She is the sister of the singer, poet and political activist Fereydoon Farrokhzad.

Forugh's graveside, Zahir o-dowleh cemetery, Darband, Shemiran, Tehran.

Translations of Farrokhzad's works[edit]

  • Arabic: Mohammad Al-Amin, Gassan Hamdan
  • Azeri: Samad Behrangi
  • English:
    Sholeh Wolpé edited the collection titled Sin: Selected poems of Forugh Farrokhzad, (Fayetteville [Arkansas]: University of Arkansas Press, 2007) ISBN 1-55728-861-5.
    Ali Salami translated Another Birth: Selected Poems in 2001 (Zabankadeh, Tehran) ISBN 978-9646117365.
    Hasan Javadi and Susan Sallee translated Another Birth: Selected Poems of Forugh Farrokhzad with her letters and interviews in 1981. A revised edition of the same volume is published by Mage Publishers (Washington, DC) in 2010 as a bilingual edition.
    Jascha Kessler with Amin Banani, "Bride of Acacias: Selected Poems of Forugh Farrokhzad" (Caravan Books, Delmar, N.Y., 1982) ISBN 0-88206-050-3.
    Farzaneh Milani, Veils and words: the emerging voices of Iranian women writers (Syracuse University Press, Syracuse, N.Y., 1992) ISBN 978-1-85043-574-7.
    A Rebirth: Poems, translated by David Martin, with a critical essay by Farzaneh Milani (Mazda Publishers, Lexington Ky., 1985) ISBN 093921430X.
  • French: Mahshid Moshiri, Sylvie M. Miller
  • German: Annemarie Schimmel
  • Italian: Domenico Ingenito[6]
  • Kurdish: Haidar Khezri, It is Only Sound that Remains: The Life and Legacy of Forough Farrokhzad, with Translation of Two Collections of her Poetry ("Another Birth" and "Let Us Believe in the Beginning of the Cold Season"), published by Salahaddin University Press 2016.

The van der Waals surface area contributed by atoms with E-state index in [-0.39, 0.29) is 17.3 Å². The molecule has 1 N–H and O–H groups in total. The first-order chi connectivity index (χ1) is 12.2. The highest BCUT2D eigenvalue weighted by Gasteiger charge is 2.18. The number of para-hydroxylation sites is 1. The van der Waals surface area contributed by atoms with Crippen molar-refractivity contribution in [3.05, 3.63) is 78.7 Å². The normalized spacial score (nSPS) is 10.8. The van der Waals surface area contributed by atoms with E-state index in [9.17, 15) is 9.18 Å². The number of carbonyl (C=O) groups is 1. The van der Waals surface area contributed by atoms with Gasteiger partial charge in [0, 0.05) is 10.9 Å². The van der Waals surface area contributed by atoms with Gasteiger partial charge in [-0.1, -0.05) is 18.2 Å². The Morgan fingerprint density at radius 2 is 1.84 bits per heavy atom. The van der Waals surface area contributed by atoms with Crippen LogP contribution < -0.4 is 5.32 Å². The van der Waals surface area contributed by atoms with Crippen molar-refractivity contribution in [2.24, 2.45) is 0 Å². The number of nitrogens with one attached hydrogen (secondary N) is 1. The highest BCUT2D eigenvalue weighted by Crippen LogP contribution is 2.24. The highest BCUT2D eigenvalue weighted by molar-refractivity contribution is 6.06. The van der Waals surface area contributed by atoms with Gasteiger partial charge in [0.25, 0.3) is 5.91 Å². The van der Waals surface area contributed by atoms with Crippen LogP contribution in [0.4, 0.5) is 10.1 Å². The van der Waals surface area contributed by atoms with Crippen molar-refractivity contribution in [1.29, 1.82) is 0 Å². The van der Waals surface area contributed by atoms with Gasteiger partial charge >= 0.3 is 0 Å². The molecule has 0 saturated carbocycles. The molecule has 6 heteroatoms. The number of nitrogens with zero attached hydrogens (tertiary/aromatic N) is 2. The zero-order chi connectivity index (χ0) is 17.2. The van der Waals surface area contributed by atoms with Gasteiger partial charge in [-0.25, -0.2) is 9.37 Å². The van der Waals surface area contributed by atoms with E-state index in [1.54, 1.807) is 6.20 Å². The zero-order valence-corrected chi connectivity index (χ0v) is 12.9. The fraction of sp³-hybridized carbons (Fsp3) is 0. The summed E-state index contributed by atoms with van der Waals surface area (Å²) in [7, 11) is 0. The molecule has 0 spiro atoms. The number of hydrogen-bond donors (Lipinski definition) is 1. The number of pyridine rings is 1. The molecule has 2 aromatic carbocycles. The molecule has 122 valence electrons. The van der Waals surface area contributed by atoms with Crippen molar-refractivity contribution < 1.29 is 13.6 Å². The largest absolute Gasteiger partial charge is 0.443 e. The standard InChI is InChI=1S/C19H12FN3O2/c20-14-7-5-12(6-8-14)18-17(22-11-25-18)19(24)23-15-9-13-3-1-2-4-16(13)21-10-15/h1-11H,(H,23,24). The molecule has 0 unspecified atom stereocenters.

• Nepali: Collected in 'Manpareka Kehi Kavita' translated by Suman Pokhrel
  • Russian: Viktor Poleshchuk[7]
  • Turkish: Hashem Khosrow-Shahi, Jalal Khosrow-Shahi
  • Urdu: Fehmida Riaz published by 'Sheherzade Publications' Karachi
  • Uzbek: Khurshid Davron published by 'Qirq bir oshiq daftari' Tashkent


Further reading[edit]

  • Manijeh Mannani, The Reader's Experience and Forough Farrokhzad's Poetry, Crossing Boundaries - an interdiciplinary journal, Vol. 1, pp. 49–65 (2001).[8]
  • Michael Craig Hillmann, An Autobiographical Voice: Forough Farrokhzad, in Women's Autobiographies in Contemporary Iran, edited by Afsaneh Najmabadi (Cambridge [Massachusetts]: Harvard University Press, 1990). ISBN 0-932885-05-5.[9]
  • Sholeh Wolpe, Sin: Selected poems of Forugh Farrokhzad, (Fayetteville [Arkansas]: University of Arkansas Press, 2007). ISBN 1-55728-861-5
  • Ezzat Goushegir, The Bride of Acacias, (a play about Forough Farrokhzad).[10]
  • Chopra, R M, "Eminent Poetesses of Persian", Iran Society, Kolkata, 2010.

Documentaries and other works[edit]

  • I Shall Salute the Sun Once Again, English-language documentary about Forough Farrokhzad, by Mansooreh Saboori, Irandukht Productions 1998.[11]
  • Moon Sun Flower Game, German Documentary about Forough Farrokhzad’s adopted son Hossein Mansouri, by Claus Strigel, Denkmal-Film 2007.[12]
  • The Bride of Acacias, a play about Forough Farrokhzad by Ezzat Goushegir[10]

See also[edit]


External links[edit]